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NEWS | March 6, 2024

ALRE team works at historic pace to finish work on 3 Nimitz catapults

By PSNS & IMF Public Affairs

The Aircraft Launch and Recovery Team at Puget Sound Naval Shipyard & Intermediate Maintenance Facility is performing three catapult alignments on USS Nimitz (CVN 68) in a historically short period of time.

According to Chris Krueger, topside assistant project superintendent, Code 368, Carrier Program Office, the ALRE team is taking on an ambitious goal of aligning the three catapults during the ship’s current six-month planned incremental availability.

“Historically, a catapult alignment has taken 26 weeks to complete,” Krueger said. “Catapult alignments are normally executed during a refueling and complex overhaul or scheduled during maintenance periods greater than six months.”

According to Andrew Hanson, marine machinery mechanic, Shop 38, Marine Machinist, what the team is trying to accomplish is unprecedented.

“It’s a lot of work — a lot,” Hanson said. “Our team has excelled in the past, working in tight windows, and has overcome many obstacles in the process. We take pride in our ability to achieve such feats.”

Catapult alignment work can be very challenging because of the precision needed, and the working conditions ALRE teammates sometimes face.

“Certain phases of the alignment process must be done while exposed to the freezing temperatures of winter, or high heat of the summer,” said Krueger. “Due to the technical requirements and sensitivity for flight safety, employees have to be flexible and ready to alternate work schedules. The team must sometimes work backshifts to progress work at the necessary pace required to complete the project.”

Hanson said the ALRE team's vital work requires some of the tightest tolerances known to exist on a carrier, regardless of the working conditions.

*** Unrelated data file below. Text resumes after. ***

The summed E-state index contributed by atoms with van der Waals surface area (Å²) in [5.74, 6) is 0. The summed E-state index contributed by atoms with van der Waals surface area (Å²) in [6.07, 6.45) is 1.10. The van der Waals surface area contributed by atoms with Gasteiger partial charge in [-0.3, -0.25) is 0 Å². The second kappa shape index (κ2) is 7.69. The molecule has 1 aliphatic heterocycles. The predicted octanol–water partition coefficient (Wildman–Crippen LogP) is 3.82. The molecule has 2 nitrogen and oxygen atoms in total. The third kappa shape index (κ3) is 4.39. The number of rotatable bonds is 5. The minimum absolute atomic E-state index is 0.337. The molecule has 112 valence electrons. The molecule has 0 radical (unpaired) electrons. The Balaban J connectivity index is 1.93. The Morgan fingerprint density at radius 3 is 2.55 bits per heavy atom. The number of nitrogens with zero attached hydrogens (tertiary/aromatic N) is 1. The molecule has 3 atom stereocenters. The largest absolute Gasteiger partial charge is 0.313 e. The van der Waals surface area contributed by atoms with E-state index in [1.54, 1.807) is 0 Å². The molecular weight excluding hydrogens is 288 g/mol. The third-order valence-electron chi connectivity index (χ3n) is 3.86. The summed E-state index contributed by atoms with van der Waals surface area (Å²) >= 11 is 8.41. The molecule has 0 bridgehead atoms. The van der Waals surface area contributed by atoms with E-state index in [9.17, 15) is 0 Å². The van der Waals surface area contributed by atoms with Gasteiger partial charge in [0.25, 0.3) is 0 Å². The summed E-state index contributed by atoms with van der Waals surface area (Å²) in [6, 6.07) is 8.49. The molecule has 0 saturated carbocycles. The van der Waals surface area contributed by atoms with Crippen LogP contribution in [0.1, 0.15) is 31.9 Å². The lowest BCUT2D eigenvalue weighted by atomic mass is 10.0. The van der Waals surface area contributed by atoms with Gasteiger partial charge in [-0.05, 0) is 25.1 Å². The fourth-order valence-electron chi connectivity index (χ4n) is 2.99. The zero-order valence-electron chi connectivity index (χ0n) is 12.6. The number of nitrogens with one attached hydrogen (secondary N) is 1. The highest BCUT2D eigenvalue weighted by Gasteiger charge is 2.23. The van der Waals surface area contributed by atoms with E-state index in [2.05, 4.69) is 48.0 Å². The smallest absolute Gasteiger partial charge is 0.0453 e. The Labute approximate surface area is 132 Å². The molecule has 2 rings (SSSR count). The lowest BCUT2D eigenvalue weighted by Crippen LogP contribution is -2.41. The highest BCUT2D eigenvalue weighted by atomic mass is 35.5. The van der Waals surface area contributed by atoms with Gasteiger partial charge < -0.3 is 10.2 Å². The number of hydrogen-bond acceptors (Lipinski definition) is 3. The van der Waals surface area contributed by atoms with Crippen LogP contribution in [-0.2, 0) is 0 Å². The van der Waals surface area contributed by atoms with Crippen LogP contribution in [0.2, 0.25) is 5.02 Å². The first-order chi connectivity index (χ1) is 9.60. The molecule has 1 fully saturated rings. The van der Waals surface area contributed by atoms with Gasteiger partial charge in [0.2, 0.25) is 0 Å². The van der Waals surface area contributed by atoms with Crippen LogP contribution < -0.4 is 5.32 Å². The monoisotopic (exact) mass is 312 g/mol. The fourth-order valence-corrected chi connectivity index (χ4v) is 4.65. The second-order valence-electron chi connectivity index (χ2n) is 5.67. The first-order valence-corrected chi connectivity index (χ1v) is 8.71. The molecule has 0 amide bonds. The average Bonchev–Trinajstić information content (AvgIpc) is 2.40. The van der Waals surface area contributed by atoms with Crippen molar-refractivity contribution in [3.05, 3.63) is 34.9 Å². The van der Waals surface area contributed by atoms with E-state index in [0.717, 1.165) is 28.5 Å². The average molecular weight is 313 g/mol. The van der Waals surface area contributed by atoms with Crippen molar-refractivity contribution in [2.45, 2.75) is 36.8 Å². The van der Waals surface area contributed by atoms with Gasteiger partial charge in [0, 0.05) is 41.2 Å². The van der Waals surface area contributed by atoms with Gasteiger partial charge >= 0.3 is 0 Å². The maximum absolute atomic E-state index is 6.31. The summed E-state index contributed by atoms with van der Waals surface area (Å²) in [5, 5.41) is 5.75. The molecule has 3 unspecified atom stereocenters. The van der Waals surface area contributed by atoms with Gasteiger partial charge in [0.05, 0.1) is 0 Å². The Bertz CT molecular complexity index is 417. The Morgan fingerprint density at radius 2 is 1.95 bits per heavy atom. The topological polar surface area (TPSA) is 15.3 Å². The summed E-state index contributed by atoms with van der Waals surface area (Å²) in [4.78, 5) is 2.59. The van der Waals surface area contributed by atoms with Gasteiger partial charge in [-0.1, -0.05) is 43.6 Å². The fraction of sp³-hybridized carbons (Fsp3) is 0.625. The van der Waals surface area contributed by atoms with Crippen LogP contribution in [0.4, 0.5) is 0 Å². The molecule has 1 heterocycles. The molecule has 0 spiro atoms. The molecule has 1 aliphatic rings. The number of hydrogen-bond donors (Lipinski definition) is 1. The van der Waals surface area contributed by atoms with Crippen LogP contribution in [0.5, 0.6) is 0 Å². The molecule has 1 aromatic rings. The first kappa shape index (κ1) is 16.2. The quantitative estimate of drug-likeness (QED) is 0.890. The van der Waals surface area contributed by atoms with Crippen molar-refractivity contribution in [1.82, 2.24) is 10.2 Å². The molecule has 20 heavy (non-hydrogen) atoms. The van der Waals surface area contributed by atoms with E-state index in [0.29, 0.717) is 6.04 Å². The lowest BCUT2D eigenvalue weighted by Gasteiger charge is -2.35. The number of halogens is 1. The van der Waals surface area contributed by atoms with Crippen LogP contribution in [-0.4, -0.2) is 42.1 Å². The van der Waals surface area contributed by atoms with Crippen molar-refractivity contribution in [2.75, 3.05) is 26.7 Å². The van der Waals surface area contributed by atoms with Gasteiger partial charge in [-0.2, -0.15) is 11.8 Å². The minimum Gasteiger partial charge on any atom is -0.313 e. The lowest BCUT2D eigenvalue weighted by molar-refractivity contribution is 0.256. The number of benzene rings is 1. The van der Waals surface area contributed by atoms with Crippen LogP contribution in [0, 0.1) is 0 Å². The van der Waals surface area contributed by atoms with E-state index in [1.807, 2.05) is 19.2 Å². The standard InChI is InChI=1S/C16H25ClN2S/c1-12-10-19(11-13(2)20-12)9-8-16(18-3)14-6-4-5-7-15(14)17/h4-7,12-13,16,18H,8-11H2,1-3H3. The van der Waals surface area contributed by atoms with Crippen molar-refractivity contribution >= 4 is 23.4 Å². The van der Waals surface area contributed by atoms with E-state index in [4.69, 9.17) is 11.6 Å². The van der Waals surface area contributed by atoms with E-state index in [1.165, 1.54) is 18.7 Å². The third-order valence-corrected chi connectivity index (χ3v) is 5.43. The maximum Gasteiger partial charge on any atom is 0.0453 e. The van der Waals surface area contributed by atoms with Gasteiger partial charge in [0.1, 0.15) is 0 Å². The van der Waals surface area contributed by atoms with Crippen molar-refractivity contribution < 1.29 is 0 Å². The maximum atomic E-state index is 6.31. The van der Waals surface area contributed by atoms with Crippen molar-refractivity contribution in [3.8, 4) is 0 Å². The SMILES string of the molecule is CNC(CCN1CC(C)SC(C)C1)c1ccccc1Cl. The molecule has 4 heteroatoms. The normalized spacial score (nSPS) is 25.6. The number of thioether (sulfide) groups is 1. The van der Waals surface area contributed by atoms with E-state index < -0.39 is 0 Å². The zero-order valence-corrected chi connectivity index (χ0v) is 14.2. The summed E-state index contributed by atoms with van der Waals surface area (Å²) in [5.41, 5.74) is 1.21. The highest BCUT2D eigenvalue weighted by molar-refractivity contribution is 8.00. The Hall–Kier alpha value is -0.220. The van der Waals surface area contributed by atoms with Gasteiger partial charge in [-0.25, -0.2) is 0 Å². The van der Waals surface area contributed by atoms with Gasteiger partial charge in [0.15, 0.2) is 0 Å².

“Most of the tolerances are 10/1000 of an inch or less, spanning more than the length of a football field,” Hanson said. “The Naval Air Systems Command's standards help us ensure the reliability, repeatability and safety to launch and recover aircraft. Precision measurements are crucial to maintaining alignments.”

According to Krueger, the fully staffed ALRE team includes approximately 40 marine machinery mechanics, two riggers, six welders, six shipfitters, and one pipe fitter. Continuous engineering support from engineers with Code 260.3, Fluid & Mechanical Engineering & Planning, working side by side with Naval Air Systems Command and Carrier and Field Service Unit is crucial to the success of catapult work. Code 290 Combat Systems Engineering & Planning group support is also key to the successful completion of the work.

Between availabilities, most of the ALRE team works on other projects, Krueger said. Only a core group of eight team members remain, to help plan the work for the next availability.

The ALRE team's dedication and results at PSNS & IMF have become the standard for catapult work throughout the Navy.

“I’ve been on the ALRE core team for more five years now," Hanson said. "I love the culture, camaraderie and family we’ve developed here. We’re proud of our work — and it’s vital importance to the Navy and the nation.”

Members of the Nimitz ALRE team must always do their catapult work to exacting standards, keeping safety in mind, because of what that alignment work means to Sailors, Hanson said.

“It’s a matter of life and death to service members,” Hanson said. “Our work on catapults and arresting gear keeps Sailors safe — and able to do their jobs while maintaining our nation’s defense.”